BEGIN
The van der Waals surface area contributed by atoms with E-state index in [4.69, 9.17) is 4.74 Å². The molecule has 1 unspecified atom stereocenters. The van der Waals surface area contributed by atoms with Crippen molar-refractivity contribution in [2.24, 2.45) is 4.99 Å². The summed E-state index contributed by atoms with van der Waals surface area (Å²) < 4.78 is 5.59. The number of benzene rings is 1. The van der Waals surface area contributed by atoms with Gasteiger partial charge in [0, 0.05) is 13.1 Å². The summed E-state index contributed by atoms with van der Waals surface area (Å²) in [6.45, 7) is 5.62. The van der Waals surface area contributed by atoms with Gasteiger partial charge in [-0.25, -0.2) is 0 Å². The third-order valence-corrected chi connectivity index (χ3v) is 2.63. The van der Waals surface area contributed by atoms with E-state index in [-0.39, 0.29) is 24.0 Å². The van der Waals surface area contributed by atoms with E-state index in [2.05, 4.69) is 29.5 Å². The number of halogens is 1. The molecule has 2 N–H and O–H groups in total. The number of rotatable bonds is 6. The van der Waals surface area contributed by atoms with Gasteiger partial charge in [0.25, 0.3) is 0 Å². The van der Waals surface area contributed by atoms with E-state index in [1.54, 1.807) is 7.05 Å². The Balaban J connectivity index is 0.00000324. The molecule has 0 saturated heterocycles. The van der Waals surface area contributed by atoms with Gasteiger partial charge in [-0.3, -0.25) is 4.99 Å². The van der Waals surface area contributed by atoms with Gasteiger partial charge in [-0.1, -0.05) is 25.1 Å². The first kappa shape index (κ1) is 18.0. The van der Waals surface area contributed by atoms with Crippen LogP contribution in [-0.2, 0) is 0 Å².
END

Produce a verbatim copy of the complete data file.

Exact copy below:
The van der Waals surface area contributed by atoms with E-state index in [4.69, 9.17) is 4.74 Å². The molecule has 1 unspecified atom stereocenters. The van der Waals surface area contributed by atoms with Crippen molar-refractivity contribution in [2.24, 2.45) is 4.99 Å². The summed E-state index contributed by atoms with van der Waals surface area (Å²) < 4.78 is 5.59. The number of benzene rings is 1. The van der Waals surface area contributed by atoms with Gasteiger partial charge in [0, 0.05) is 13.1 Å². The summed E-state index contributed by atoms with van der Waals surface area (Å²) in [6.45, 7) is 5.62. The van der Waals surface area contributed by atoms with Gasteiger partial charge in [-0.25, -0.2) is 0 Å². The third-order valence-corrected chi connectivity index (χ3v) is 2.63. The van der Waals surface area contributed by atoms with E-state index in [-0.39, 0.29) is 24.0 Å². The van der Waals surface area contributed by atoms with E-state index in [2.05, 4.69) is 29.5 Å². The number of halogens is 1. The molecule has 2 N–H and O–H groups in total. The number of rotatable bonds is 6. The van der Waals surface area contributed by atoms with Gasteiger partial charge in [0.25, 0.3) is 0 Å². The van der Waals surface area contributed by atoms with E-state index in [1.54, 1.807) is 7.05 Å². The Balaban J connectivity index is 0.00000324. The molecule has 0 saturated heterocycles. The van der Waals surface area contributed by atoms with Gasteiger partial charge in [-0.3, -0.25) is 4.99 Å². The van der Waals surface area contributed by atoms with Gasteiger partial charge in [-0.1, -0.05) is 25.1 Å². The first kappa shape index (κ1) is 18.0. The van der Waals surface area contributed by atoms with Crippen LogP contribution in [-0.2, 0) is 0 Å².